Making a new place home... by Patricia Myers
About 36,000 feet somewhere over the Atlantic Ocean, my tears began to flow. I wasn’t surprised, in fact, I was expecting them, like an old friend, I welcomed their arrival.
I glanced over at my husband and two young teenagers, relieved they were sleeping peacefully. In the darkness of the cabin, lit only by a few faintly glowing monitors, I didn’t have to explain the complicated tangle of emotions, so I let the tears and the emotions flow unhindered.
What spilled out were tears of joy from so many happy memories and friends we’d made in our last country and tears of sadness at leaving them behind, tears of excitement for new adventures ahead and tears of nervous anticipation for another new chapter filled with questions and unknowns.
These were sacred, healthy tears vital to experiencing each emotion and processing our move well.
After receiving news of a new post, the excitement of investigating housing, perhaps a pre-move visit, and, for those moving with children, picking schools is followed by packing boxes, selling cars and letting go of extra possessions collected along the way, hoping to fit years of memories and furniture into one shipping container. We attend a dizzying array of dinners, lunches and goodbyes where we hug friends for the 100th time, afraid to let go, and sometimes try to memorize the sound of their laugh or the greeting they give when we walk in the door. Then we load up our suitcases for the final trip to the airport, one so familiar from our travels around the region, but this is our final departure from this treasured adopted home.
So, how does one make a new place home?
After ten years and four countries, I’ve learned a few things. I am not an expert, but I hope the wisdom I’ve gleaned from trial and error, from success and failure will help some of you as you embark on your new journey.
Things I’ve learned
*Decide before you go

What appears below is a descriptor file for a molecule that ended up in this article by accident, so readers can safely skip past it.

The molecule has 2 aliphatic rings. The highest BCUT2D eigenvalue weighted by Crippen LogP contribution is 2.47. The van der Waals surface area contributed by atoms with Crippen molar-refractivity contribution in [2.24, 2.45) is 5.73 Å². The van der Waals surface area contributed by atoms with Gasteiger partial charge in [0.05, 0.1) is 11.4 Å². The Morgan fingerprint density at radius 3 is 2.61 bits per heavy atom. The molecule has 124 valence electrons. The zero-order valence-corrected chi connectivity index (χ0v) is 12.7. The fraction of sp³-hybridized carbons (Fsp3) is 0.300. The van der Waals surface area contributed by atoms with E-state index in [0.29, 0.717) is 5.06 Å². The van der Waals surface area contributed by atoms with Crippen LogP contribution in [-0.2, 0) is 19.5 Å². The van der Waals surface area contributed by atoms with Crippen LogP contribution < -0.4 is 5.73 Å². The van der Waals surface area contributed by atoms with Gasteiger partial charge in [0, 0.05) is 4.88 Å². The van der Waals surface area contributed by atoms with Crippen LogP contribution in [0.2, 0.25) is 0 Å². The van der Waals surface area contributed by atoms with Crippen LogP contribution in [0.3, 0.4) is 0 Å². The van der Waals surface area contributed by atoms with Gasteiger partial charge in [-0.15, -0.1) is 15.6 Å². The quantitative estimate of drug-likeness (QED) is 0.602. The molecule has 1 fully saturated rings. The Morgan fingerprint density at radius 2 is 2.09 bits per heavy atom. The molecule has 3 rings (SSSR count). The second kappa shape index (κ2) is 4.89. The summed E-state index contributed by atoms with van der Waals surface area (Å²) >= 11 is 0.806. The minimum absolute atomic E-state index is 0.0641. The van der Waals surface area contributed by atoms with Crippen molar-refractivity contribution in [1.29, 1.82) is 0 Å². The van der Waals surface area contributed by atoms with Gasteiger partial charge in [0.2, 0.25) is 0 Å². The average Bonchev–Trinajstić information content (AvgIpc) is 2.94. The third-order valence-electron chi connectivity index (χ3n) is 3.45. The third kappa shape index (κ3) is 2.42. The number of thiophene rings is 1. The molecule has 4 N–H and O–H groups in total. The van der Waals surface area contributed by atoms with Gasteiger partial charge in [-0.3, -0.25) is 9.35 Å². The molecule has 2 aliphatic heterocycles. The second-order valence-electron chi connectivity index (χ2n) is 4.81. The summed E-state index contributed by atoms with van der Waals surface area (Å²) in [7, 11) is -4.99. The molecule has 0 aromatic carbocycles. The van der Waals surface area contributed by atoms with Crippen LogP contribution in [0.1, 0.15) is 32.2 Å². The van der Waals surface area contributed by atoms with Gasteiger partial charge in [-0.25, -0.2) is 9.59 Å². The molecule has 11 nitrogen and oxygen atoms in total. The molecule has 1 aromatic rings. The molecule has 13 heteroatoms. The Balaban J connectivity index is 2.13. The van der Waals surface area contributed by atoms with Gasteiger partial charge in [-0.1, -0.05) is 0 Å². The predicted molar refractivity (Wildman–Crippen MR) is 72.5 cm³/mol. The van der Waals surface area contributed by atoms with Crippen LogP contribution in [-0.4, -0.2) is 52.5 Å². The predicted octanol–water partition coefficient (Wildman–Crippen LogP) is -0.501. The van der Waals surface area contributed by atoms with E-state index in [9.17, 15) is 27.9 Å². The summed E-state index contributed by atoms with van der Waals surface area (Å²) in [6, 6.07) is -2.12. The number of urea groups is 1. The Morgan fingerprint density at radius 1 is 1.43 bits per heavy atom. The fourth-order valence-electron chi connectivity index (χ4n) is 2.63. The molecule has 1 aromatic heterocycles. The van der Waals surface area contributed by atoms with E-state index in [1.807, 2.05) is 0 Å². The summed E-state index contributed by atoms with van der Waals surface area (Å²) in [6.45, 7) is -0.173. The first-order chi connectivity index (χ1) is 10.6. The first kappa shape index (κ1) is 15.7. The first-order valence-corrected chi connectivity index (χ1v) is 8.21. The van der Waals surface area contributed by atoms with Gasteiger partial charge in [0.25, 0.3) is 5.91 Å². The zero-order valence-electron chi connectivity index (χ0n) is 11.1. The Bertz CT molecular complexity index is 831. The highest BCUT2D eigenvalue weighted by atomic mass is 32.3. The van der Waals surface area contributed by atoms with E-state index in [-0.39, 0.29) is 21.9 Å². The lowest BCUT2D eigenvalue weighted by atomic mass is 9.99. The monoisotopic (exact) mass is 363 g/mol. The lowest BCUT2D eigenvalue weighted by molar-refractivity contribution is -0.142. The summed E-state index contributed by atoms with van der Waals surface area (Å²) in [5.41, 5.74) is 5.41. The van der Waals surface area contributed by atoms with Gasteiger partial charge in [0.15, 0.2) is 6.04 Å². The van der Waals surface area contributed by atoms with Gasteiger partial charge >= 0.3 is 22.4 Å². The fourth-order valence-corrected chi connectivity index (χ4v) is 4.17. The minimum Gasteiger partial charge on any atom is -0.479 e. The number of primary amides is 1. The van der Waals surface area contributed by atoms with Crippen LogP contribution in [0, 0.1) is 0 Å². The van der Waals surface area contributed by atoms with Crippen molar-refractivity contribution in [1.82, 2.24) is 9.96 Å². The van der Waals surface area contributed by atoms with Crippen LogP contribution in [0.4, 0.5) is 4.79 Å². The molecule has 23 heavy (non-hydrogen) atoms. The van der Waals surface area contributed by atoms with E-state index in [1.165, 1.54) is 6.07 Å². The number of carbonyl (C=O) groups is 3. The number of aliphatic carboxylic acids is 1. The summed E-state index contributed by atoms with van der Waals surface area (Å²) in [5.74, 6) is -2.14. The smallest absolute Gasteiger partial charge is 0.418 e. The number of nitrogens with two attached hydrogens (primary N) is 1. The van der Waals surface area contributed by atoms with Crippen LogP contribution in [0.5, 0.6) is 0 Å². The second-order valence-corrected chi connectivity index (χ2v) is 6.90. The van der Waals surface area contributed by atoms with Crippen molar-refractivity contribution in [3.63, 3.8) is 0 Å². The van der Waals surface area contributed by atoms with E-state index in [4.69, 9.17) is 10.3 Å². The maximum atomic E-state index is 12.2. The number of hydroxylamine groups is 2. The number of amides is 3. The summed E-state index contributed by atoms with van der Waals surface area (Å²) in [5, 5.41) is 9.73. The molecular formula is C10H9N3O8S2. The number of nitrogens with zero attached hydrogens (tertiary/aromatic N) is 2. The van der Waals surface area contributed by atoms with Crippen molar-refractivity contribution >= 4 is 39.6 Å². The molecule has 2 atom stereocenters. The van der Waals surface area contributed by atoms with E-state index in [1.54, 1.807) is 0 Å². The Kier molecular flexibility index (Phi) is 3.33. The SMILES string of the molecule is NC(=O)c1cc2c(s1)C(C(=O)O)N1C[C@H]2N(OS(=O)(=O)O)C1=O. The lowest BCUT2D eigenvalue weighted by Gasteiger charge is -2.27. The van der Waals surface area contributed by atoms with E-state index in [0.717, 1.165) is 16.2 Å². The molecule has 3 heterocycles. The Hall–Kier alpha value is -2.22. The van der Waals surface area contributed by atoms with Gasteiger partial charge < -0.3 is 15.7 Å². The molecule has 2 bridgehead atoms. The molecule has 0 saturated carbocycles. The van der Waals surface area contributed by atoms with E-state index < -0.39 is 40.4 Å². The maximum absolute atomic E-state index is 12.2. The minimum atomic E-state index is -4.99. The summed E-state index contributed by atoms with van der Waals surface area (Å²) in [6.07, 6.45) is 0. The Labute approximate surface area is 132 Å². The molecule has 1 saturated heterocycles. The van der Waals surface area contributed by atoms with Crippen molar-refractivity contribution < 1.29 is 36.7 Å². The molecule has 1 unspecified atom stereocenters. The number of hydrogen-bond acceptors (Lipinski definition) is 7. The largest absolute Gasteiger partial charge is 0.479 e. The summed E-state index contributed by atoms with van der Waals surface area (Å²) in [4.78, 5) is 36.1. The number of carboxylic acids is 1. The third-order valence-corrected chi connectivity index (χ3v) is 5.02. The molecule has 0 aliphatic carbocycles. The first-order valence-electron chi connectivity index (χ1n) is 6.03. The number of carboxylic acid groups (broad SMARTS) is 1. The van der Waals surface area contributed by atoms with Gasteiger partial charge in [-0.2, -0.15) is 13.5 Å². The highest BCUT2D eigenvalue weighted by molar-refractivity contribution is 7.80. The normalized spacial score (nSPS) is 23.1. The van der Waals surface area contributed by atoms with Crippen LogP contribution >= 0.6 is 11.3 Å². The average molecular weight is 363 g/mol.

When embarking on our move to Jakarta a friend asked, “Do you think you will like it?” I replied, “I know I will!” Puzzled, she asked how I could know. I told her I’d learned the hard way that you must decide before you move to find the good and make the most of each new adventure, to focus on making new friends, enjoying a new culture, trying new foods, learning a bit of language. Inevitably there will be minor or even major annoyances and adjustments. Decide early to be flexible, mine the good and beautiful treasures in your new home country. Like making lemonade, combine the bitter lemon with honey and enjoy!
*Embrace the sweet and the sour
The excitement of a new adventure does not cancel out the sadness of leaving treasured friends and memories behind. Keep a running list of things you will miss and things you looking forward to side by side on a sheet. Post it somewhere where you can see it and add to it as thoughts come up. Acknowledging the bittersweet emotions allows us to grieve the things we will lose and look forward to the things we will gain. This may be especially important when returning to our home country. We can carry a sense of guilt at not being 100% happy to return, but a beautiful mix of emotions is quite normal and means we have embraced and enjoyed the adventure away from home.
I didn’t understand this advice at first, but it became one of the most valuable gems I carry in my emotional moving toolkit.